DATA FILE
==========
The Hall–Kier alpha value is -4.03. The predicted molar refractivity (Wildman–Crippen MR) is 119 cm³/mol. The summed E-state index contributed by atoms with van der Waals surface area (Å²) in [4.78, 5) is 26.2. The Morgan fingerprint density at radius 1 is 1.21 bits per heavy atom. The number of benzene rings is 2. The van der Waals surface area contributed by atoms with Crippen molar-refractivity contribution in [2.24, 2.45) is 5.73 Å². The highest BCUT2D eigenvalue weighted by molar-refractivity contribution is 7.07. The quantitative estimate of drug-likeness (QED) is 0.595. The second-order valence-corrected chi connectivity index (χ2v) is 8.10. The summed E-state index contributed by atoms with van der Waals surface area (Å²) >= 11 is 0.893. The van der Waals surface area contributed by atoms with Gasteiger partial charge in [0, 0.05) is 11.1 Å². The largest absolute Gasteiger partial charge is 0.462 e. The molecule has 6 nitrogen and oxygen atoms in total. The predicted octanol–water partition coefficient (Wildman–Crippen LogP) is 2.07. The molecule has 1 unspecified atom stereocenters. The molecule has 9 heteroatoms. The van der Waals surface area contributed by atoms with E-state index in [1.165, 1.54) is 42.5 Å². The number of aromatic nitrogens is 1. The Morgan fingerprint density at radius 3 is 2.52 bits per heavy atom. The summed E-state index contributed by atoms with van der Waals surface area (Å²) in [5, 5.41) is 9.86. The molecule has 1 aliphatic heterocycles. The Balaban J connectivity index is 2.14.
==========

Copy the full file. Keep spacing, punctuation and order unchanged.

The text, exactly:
The Hall–Kier alpha value is -4.03. The predicted molar refractivity (Wildman–Crippen MR) is 119 cm³/mol. The summed E-state index contributed by atoms with van der Waals surface area (Å²) in [4.78, 5) is 26.2. The Morgan fingerprint density at radius 1 is 1.21 bits per heavy atom. The number of benzene rings is 2. The van der Waals surface area contributed by atoms with Crippen molar-refractivity contribution in [2.24, 2.45) is 5.73 Å². The highest BCUT2D eigenvalue weighted by molar-refractivity contribution is 7.07. The quantitative estimate of drug-likeness (QED) is 0.595. The second-order valence-corrected chi connectivity index (χ2v) is 8.10. The summed E-state index contributed by atoms with van der Waals surface area (Å²) >= 11 is 0.893. The van der Waals surface area contributed by atoms with Gasteiger partial charge in [0, 0.05) is 11.1 Å². The largest absolute Gasteiger partial charge is 0.462 e. The molecule has 6 nitrogen and oxygen atoms in total. The predicted octanol–water partition coefficient (Wildman–Crippen LogP) is 2.07. The molecule has 1 unspecified atom stereocenters. The molecule has 9 heteroatoms. The van der Waals surface area contributed by atoms with E-state index in [1.165, 1.54) is 42.5 Å². The number of aromatic nitrogens is 1. The Morgan fingerprint density at radius 3 is 2.52 bits per heavy atom. The summed E-state index contributed by atoms with van der Waals surface area (Å²) in [5, 5.41) is 9.86. The molecule has 1 aliphatic heterocycles. The Balaban J connectivity index is 2.14.